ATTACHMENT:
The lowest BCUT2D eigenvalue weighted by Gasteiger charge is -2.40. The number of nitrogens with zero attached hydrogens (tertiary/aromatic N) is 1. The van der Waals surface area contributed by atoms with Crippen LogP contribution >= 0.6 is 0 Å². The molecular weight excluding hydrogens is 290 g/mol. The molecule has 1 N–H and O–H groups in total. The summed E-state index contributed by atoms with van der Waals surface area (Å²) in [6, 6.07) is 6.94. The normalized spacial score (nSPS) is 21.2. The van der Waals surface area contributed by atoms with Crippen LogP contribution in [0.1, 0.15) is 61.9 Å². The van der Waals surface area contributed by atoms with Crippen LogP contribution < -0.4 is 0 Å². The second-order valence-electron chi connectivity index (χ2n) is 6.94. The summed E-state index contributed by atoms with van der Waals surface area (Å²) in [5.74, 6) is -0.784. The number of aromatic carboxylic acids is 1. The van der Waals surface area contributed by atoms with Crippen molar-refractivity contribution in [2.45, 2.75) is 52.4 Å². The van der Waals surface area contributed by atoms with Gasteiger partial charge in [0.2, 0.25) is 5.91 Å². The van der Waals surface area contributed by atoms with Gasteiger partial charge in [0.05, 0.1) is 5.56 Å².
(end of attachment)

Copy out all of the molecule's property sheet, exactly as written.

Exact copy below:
The lowest BCUT2D eigenvalue weighted by Gasteiger charge is -2.40. The number of nitrogens with zero attached hydrogens (tertiary/aromatic N) is 1. The van der Waals surface area contributed by atoms with Crippen LogP contribution >= 0.6 is 0 Å². The molecular weight excluding hydrogens is 290 g/mol. The molecule has 1 N–H and O–H groups in total. The summed E-state index contributed by atoms with van der Waals surface area (Å²) in [6, 6.07) is 6.94. The normalized spacial score (nSPS) is 21.2. The van der Waals surface area contributed by atoms with Crippen LogP contribution in [0.1, 0.15) is 61.9 Å². The van der Waals surface area contributed by atoms with Crippen LogP contribution < -0.4 is 0 Å². The second-order valence-electron chi connectivity index (χ2n) is 6.94. The summed E-state index contributed by atoms with van der Waals surface area (Å²) in [5.74, 6) is -0.784. The number of aromatic carboxylic acids is 1. The van der Waals surface area contributed by atoms with Crippen molar-refractivity contribution in [2.45, 2.75) is 52.4 Å². The van der Waals surface area contributed by atoms with Gasteiger partial charge in [0.2, 0.25) is 5.91 Å². The van der Waals surface area contributed by atoms with Gasteiger partial charge in [0.05, 0.1) is 5.56 Å².